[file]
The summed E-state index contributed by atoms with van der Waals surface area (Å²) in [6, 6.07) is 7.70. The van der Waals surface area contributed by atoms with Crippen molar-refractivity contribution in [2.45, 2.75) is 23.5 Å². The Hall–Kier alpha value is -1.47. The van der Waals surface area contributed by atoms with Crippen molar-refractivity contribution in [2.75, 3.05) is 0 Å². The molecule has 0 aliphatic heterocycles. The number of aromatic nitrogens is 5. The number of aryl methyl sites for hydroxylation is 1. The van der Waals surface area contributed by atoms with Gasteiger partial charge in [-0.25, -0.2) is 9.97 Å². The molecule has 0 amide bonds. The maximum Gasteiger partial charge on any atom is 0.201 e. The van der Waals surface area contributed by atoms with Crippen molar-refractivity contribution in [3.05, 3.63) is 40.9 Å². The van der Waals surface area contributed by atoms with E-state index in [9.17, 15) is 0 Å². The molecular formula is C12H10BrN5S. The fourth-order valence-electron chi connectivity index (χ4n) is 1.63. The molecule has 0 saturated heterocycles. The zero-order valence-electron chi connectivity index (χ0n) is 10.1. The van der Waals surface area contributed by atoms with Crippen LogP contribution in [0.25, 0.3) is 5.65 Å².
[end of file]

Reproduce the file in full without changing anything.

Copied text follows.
The summed E-state index contributed by atoms with van der Waals surface area (Å²) in [6, 6.07) is 7.70. The van der Waals surface area contributed by atoms with Crippen molar-refractivity contribution in [2.45, 2.75) is 23.5 Å². The Hall–Kier alpha value is -1.47. The van der Waals surface area contributed by atoms with Crippen molar-refractivity contribution in [2.75, 3.05) is 0 Å². The molecule has 0 aliphatic heterocycles. The number of aromatic nitrogens is 5. The number of aryl methyl sites for hydroxylation is 1. The van der Waals surface area contributed by atoms with Gasteiger partial charge in [-0.25, -0.2) is 9.97 Å². The molecule has 0 amide bonds. The maximum Gasteiger partial charge on any atom is 0.201 e. The van der Waals surface area contributed by atoms with Crippen molar-refractivity contribution in [3.05, 3.63) is 40.9 Å². The van der Waals surface area contributed by atoms with E-state index in [9.17, 15) is 0 Å². The molecular formula is C12H10BrN5S. The fourth-order valence-electron chi connectivity index (χ4n) is 1.63. The molecule has 0 saturated heterocycles. The zero-order valence-electron chi connectivity index (χ0n) is 10.1. The van der Waals surface area contributed by atoms with Crippen LogP contribution in [0.25, 0.3) is 5.65 Å².